The family was poisoned by toxic bongkrekic acid found in noodles, local authorities told the state-run Global Times, while ruling out the possibility of intentional poisoning.
Following the death, the National Health Commission on Tuesday issued an urgent warning for people to avoid making and eating foods with fermented rice and flour, reported the China Daily.
The family of 12, living in the Jixi city of Northeast China's Heilongjiang province, had gathered on 5 October for breakfast. While nine of the family ate the homemade noodles, also known as Suantangzi, the younger members did not eat it because they did not like the taste. Suantangzi is a thick type of noodle made from fermented corn flour.
The nine who ate the noodles felt ill within hours of eating and eight were confirmed dead by 11 October. A ninth member of the family, a 47-year-old woman surnamed Li, received treated in hospital but finally died on Monday.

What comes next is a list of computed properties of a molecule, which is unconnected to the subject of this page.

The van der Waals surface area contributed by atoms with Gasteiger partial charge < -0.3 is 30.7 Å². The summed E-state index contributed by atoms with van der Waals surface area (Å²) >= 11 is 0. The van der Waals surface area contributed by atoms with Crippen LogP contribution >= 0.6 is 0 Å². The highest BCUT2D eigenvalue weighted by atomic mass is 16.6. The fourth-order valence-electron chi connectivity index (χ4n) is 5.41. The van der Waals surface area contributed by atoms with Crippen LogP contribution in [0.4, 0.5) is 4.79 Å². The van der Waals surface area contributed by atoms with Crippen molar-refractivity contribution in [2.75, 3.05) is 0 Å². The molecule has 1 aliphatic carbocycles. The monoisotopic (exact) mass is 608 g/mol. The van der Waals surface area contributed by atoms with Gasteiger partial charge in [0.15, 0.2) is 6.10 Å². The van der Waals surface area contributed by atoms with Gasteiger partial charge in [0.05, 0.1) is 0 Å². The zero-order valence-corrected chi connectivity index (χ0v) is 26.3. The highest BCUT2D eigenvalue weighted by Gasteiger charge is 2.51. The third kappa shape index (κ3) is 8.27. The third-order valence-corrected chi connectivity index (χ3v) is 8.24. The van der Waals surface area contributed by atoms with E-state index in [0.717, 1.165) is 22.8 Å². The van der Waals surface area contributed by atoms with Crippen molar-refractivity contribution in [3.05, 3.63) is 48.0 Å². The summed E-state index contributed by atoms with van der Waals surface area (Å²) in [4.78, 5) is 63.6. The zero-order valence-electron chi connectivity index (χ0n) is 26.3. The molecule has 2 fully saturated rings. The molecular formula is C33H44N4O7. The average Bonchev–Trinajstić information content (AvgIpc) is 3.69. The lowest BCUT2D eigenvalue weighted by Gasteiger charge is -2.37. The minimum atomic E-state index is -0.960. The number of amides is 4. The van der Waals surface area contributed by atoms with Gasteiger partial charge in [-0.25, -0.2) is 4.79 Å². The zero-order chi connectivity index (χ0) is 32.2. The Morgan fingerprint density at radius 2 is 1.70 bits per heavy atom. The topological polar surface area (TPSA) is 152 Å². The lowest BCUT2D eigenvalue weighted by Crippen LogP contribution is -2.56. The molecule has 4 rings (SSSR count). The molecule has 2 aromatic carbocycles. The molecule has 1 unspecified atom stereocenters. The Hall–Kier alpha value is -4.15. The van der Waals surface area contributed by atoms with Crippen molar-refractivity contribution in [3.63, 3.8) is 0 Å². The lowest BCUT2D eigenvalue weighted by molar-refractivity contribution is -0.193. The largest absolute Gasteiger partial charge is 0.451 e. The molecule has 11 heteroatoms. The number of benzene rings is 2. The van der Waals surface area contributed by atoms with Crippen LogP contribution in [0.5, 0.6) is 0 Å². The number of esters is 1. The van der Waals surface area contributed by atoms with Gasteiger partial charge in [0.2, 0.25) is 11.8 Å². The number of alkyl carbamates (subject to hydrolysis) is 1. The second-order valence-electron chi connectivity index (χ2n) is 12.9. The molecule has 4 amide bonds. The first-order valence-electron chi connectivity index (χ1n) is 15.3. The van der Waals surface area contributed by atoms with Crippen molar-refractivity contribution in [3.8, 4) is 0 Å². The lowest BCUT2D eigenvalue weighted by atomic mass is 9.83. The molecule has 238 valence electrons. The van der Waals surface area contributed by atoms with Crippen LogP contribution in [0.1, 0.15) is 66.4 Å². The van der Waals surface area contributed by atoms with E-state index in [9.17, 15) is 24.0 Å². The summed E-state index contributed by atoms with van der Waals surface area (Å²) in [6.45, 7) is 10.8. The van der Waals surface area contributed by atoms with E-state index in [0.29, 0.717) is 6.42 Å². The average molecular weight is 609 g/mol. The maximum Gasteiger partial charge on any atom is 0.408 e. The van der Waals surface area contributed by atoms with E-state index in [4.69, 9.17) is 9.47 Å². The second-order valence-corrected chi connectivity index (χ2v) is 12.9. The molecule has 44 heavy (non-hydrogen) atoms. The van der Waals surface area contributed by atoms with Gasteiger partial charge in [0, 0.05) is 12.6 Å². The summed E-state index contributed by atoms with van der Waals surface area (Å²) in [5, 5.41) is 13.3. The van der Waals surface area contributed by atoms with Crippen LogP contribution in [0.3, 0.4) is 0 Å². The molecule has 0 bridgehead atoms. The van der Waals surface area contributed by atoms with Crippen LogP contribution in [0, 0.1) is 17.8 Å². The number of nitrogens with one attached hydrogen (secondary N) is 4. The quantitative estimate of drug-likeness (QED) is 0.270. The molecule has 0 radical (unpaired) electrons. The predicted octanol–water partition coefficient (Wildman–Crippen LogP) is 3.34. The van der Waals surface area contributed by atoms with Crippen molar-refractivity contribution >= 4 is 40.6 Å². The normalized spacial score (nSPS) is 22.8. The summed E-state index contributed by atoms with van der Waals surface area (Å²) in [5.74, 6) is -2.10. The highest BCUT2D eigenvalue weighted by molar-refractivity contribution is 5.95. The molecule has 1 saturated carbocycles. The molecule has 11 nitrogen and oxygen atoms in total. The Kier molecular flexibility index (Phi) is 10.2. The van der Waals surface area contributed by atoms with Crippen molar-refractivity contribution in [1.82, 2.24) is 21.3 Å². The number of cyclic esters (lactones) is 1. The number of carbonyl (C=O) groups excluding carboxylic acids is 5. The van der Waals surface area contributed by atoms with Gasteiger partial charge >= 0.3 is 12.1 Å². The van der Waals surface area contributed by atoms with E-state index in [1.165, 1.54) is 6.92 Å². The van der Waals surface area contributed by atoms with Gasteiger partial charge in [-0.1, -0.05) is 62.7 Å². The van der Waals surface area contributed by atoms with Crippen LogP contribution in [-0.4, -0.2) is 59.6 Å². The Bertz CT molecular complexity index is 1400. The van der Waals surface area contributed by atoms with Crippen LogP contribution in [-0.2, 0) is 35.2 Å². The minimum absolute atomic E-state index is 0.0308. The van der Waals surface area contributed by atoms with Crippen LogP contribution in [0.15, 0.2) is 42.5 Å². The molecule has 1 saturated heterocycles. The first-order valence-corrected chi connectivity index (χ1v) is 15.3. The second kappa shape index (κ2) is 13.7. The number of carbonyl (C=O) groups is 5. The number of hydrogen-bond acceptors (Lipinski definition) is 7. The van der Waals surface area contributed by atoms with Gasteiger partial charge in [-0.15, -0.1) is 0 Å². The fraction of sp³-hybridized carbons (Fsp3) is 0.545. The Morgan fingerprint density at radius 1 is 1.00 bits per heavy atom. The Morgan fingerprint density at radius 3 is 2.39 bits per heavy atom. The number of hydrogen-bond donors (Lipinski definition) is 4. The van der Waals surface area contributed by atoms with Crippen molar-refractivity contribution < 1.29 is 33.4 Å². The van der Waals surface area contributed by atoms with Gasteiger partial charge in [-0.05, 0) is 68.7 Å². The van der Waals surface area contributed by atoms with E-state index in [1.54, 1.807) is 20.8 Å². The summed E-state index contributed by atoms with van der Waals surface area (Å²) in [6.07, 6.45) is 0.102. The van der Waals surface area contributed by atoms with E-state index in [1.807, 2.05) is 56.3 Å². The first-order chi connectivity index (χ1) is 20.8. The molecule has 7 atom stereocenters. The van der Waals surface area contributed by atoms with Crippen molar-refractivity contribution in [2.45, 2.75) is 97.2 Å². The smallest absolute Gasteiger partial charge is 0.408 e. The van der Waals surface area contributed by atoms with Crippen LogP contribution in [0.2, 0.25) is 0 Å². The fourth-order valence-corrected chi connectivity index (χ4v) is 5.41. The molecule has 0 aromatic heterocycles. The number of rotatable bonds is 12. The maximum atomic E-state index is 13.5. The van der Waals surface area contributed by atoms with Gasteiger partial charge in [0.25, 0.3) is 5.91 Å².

A high concentration of bongkrekic acid, a respiratory toxin produced by the bacterium pseudomonas cocovenenans, was detected in the corn noodles and in the gastric fluid of the deceased, the provincial health commission was quoted by China Daily as saying.
Gao Fei, director of food safety at the Heilongjiang Centre for Disease Control and Prevention, told China News Service that the results of bongkrekic acid poisoning can often be fatal.
“It can cause serious damage to many human organs including the liver, kidneys, heart, and brain,” Mr Gao said.
According to experts, currently there is no specific antidote and if poisoned, the fatality rate can be between 40 per cent and 100 per cent.
The symptoms of bongkrekic poisoning begin within a few hours of eating the contaminated food and include stomach pain, sweating, general weakness and eventual coma. Death can then occur within 24 hours.